Find and book great restaurantsFind a Restaurant
Search for exciting venues and eventsFind a Venue
If you need advice or help finding venues or event suppliers, use our free helpline service.
Glenfarclas has been at the heart of the Grant family for six generations and now both its Family Casks and Glenfarclas 105 are winning a legion of loyal followers
Speyside is generally acknowledged to be the cradle of single malt Scotch whisky production. One of the more traditional distilleries to be found there is Glenfarclas, which, unusually, remains family-owned. That’s why you won’t find it on the shelf of every supermarket. However, when you open a bottle, you’ll find unrestrained pride and heritage therein.
Glenfarclas represents the legacy of the Grant family, the independent owners and custodians of Glenfarclas since 1865. For six generations, the Grants and their team of dedicated workers have been united by an uncompromising commitment and pride in producing premium quality whisky.
George Grant is the sixth generation of the family to be involved with Glenfarclas. At 32 he is already a whisky industry institution and his generous, convivial personality sits comfortably with his current role of brand ambassador. You are as likely to find him enjoying a glass of Glenfarclas on the steps of Sydney Opera House or on top of Chicago’s Hancock Tower as you are in Speyside.
In the past year, Grant has been touring the world to proudly unveil the Glenfarclas Family Casks, a collection of 43 single cask expressions representing the distillery’s very best whisky from every year between 1952 and 1994. Following the initial success of this limited edition range, Glenfarclas has now released a further five Family Casks to compliment the collection. Release II of The Family Casks comprises casks from 1952, 1957, 1960, 1967 and 1969. There is also a rumour that a 40 year old may well be released from the distillery in January 2009, which will certainly be one to look forward to.
According to Grant: ‘We are lucky to have good stocks of old whisky at Glenfarclas. We are in the unusual position of being able to offer whisky from every year since 1952. The Family Casks have been very well received and, as certain ages have sold out, we have decided to bottle further casks, to keep the collection complete.’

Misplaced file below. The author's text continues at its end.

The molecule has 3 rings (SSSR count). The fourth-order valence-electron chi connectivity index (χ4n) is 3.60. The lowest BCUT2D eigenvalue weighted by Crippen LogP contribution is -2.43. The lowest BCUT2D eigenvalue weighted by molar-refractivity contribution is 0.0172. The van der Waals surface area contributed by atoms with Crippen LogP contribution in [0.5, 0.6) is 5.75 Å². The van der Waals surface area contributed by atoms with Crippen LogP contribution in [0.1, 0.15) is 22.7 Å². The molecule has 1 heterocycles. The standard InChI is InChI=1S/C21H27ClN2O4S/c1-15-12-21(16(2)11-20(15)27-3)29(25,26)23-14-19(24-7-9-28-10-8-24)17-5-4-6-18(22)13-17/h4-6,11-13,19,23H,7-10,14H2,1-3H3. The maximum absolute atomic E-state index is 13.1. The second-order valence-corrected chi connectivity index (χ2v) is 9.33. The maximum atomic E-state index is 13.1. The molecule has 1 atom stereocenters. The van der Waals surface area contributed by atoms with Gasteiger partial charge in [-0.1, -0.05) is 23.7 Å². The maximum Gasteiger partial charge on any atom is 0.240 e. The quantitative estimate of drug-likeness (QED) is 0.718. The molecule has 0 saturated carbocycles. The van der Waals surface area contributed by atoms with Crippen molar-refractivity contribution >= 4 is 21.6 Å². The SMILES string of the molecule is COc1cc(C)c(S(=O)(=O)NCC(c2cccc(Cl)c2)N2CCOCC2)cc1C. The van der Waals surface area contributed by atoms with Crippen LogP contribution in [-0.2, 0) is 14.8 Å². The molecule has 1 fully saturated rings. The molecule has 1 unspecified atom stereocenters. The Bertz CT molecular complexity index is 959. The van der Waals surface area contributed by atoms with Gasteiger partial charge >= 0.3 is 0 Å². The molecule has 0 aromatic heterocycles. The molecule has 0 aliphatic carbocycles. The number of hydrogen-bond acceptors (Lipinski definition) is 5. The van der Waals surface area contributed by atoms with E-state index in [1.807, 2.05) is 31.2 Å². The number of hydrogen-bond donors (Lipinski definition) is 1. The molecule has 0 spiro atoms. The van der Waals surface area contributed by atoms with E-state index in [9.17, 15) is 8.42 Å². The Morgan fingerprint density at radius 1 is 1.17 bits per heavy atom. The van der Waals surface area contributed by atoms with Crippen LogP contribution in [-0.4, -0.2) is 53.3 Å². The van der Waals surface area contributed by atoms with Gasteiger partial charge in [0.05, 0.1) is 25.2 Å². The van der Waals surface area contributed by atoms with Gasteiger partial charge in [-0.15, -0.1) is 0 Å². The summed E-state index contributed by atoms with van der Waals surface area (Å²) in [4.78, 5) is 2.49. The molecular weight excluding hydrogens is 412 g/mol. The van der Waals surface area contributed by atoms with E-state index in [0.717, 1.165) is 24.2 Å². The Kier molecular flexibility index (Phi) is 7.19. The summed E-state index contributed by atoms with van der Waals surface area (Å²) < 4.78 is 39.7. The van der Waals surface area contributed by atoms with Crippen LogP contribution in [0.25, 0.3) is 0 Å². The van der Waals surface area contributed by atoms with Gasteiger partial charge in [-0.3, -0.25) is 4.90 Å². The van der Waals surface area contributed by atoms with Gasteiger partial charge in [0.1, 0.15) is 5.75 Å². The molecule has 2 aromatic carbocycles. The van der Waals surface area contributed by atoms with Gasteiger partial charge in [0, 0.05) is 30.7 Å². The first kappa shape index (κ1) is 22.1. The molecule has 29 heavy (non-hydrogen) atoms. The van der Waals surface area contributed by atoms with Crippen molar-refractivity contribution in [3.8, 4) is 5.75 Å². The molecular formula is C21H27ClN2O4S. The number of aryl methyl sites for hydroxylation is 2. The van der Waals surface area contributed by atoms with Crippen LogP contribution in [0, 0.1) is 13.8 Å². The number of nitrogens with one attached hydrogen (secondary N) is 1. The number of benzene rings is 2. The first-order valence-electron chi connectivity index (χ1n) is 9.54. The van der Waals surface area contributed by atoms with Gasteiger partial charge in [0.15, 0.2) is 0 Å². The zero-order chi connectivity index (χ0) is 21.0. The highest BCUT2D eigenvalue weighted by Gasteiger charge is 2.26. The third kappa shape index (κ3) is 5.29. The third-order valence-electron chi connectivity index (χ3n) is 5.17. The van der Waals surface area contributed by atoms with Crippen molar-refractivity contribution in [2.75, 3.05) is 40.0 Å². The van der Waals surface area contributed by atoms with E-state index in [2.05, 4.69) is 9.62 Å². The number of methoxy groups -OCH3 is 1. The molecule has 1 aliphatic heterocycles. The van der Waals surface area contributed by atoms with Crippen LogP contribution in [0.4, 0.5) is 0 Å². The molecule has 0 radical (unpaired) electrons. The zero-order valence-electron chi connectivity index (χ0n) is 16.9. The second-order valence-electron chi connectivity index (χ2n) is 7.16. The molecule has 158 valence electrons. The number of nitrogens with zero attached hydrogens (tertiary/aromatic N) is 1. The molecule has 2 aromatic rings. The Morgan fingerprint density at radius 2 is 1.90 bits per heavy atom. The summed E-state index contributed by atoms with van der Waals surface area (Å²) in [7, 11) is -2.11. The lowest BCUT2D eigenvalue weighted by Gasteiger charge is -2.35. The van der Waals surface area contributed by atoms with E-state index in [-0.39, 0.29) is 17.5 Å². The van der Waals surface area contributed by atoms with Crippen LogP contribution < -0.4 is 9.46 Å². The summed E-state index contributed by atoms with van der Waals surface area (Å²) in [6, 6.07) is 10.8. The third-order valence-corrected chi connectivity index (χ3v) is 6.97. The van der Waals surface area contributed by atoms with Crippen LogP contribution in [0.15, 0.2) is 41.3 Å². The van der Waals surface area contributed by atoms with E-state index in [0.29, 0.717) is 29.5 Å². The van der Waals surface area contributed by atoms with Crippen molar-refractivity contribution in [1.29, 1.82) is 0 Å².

As with the first release, the five casks have been bottled at cask strength and at natural colour, to allow the whisky enthusiast to explore the subtle nuances between individual casks. Cask Number 1710, which was filled in 1952, has produced just 55 bottles after such a long maturation. Light in colour, this is a thick, heavy whisky with hints of malty sweetness and a long lingering finish. Whilst from 1960, Cask 1773, a hogshead which formerly held Oloroso sherry, is a dark, rich toffee in colour, and is full of sherry, lush chocolate and coffee flavours.
While there are limited numbers of bottles available of each of the five new releases, it is the intention of the family-owned company to release further casks for The Family Casks, thus ensuring the collection represents as many years as possible. However the increasing scarcity will be reflected in the pricing. At the distillery’s visitor centre the prices of the Release II bottlings vary from £340 per bottle for the 1969 to £1,500 for the 1952.
For a taste of the Glenfarclas that is more accessible than the venerable Family Casks and represents the essence of the distillery style, there’s Grant’s favourite expression, Glenfarclas 105. ‘It was first created in 1968 when my grandfather gave his friends a bottle of this whisky for Christmas that year with a festive, “There you go!” The fact that it was 60% ABV was purely by chance. In early 1969, he was getting calls from his friends saying, “That whisky was great – where can I get some?”
‘That was the lightbulb moment and we started selling an Glenfarclas eight year old at 105% proof,’ Grant continues. ‘More recently, we are finding that Glenfarclas is holding its strength during maturation more than before. Theories abound that this is due to global warming or better casks but I’m not sure why it is.’ The result is that 105 is now 10 years old. It’s also harder to put together according to Grant.
‘In the old days, even though it stated ‘cask strength’ on the label, we had to reduce the whisky down 60% ABV. About five years ago the regulations changed so Glenfarclas 105 has to be cask strength. No water is added. This makes things trickier when you are vatting together 100 or so casks to come up with a precise final ABV of 60%.
‘My favourite description of 105 comes from a couple of Swedish hill walkers who visited the distillery. They are regular
visitors to Scotland and had come straight down Ben Rinnes to Glenfarclas, admitting that they had been enjoying 105 for 35 years now. I was delighted and suggested they must be 105’s most loyal devotees but I had to find out why. “We spend all day walking up and down hills. For us Glenfarclas 105 has the best power to weight ratio.”’
Glenfarclas 105 is available to buy at most good independent whisky specialists so follow in the footsteps of those Swedish walkers and pour a dram to discover why Grant can be so proud of his family’s distilling achievements.
Nose: Complex, oaky, with apple and pear fruit and a dark toffee sweetness.
Palate: Dry and assertive, quickly develops a rich spiciness, with a hint of oak and sherried fruit.
Finish: Amazingly smooth for the strength; wonderfully warming and rounded with a lingering smokiness.
Expect to pay: £39.99 from Milroy’s, Royal Mile Whiskies, The Whisky Exchange, Peckham & Rye.